Styling a Senior’s Schedule


Photo/Lauren Lieb

Senior Lauren Lieb’s pile of homework due to her busy schedule, State College, PA, Wednesday, Jan. 20, 2021. She chose a more intense schedule so she could get AP credits for college.

Adam Lieb, Staff Writer

Senior year of high school is the last year students spend in public schooling after 12 years of hard work preparing for their future. Many seniors want to make the most out of it. However, the way they choose to do so varies. Some decide to pack their schedule with many challenging classes while others decide to ease their workload from school and take fewer classes, or less challenging ones. 

The commonly known phenomenon of “senioritis,” also known as the senior slump, encourages the belief that all seniors don’t try very hard in their classes or take as few classes as possible. However, this is not entirely true, as many students decide to have a workload that will continue to challenge them. 

“For my senior year I decided to take more challenging classes with a pretty full schedule because I wanted to be able to take as many AP classes as possible so I could get college credit,” senior Anisha Prabhu said. 

The transition to the new 4×4 schedule also provided some benefits to those with a packed work schedule, allowing them to focus on fewer things at once. Instead of having to balance a vigorous plan of eight classes at once, this change allows students to put their energy and attention into just half the amount of classes.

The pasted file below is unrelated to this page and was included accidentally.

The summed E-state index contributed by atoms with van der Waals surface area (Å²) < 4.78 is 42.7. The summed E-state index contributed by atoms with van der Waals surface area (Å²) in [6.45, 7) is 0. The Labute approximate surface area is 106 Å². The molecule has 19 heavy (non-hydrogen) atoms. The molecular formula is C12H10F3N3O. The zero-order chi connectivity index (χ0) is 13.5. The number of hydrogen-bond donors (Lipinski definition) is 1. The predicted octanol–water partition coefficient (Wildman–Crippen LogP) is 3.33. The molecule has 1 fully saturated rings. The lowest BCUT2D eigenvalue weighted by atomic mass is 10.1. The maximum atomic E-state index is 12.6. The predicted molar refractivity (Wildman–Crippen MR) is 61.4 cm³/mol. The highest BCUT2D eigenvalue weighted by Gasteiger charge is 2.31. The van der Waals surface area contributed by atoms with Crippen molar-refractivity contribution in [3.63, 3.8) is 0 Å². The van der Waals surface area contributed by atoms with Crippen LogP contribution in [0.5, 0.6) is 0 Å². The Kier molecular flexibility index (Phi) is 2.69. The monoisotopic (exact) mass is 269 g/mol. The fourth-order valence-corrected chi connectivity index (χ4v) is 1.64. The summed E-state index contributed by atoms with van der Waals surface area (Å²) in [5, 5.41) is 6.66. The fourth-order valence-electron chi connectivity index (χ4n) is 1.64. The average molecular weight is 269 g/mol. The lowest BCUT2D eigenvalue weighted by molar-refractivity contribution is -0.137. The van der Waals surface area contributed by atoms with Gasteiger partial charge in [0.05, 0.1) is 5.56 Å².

“Compared to last year I would say it is just as challenging, I took eight credit years both junior and senior year, but with the semester schedule this year it has been a lot easier to balance my workload because I’m only focusing on four classes at once,” Prabhu said. 

On the contrary, other students chose a relatively more easy-going approach to their senior year. 

“Something like creative writing is a more laid back, less work-intensive class, while AP Comp Sci has a much heavier workload, but I want to take both of those classes. Just based on the workload I would give my classes as a whole a 6/10 for the workload,” senior Jacob Messner said.

However, because of his more relaxed schedule, Messner is left with extra free time and nothing to do with it.

“It gives me a lot more time to sit around at home and be bored,” Messner said in regards to his more relaxed schedule. 

Nonetheless, neither relaxed nor more intense schedules go without their disadvantages. 

“I guess obvious drawbacks are that the classes I am taking still require a lot of work, when mentally I am ready to graduate. I would say the benefit is being able to hopefully use some of the credits from all of the AP classes I’m taking in college so I can meet some of my course requirements,” said Prabhu, reflecting on her more busy workload. 

Both choices of either a relaxed schedule or a work-heavy schedule come with benefits and downsides of their own, and in the end, it simply comes down to a matter of preference to make your last year the best. No matter how students decide to spend their senior year, there’s no wrong way.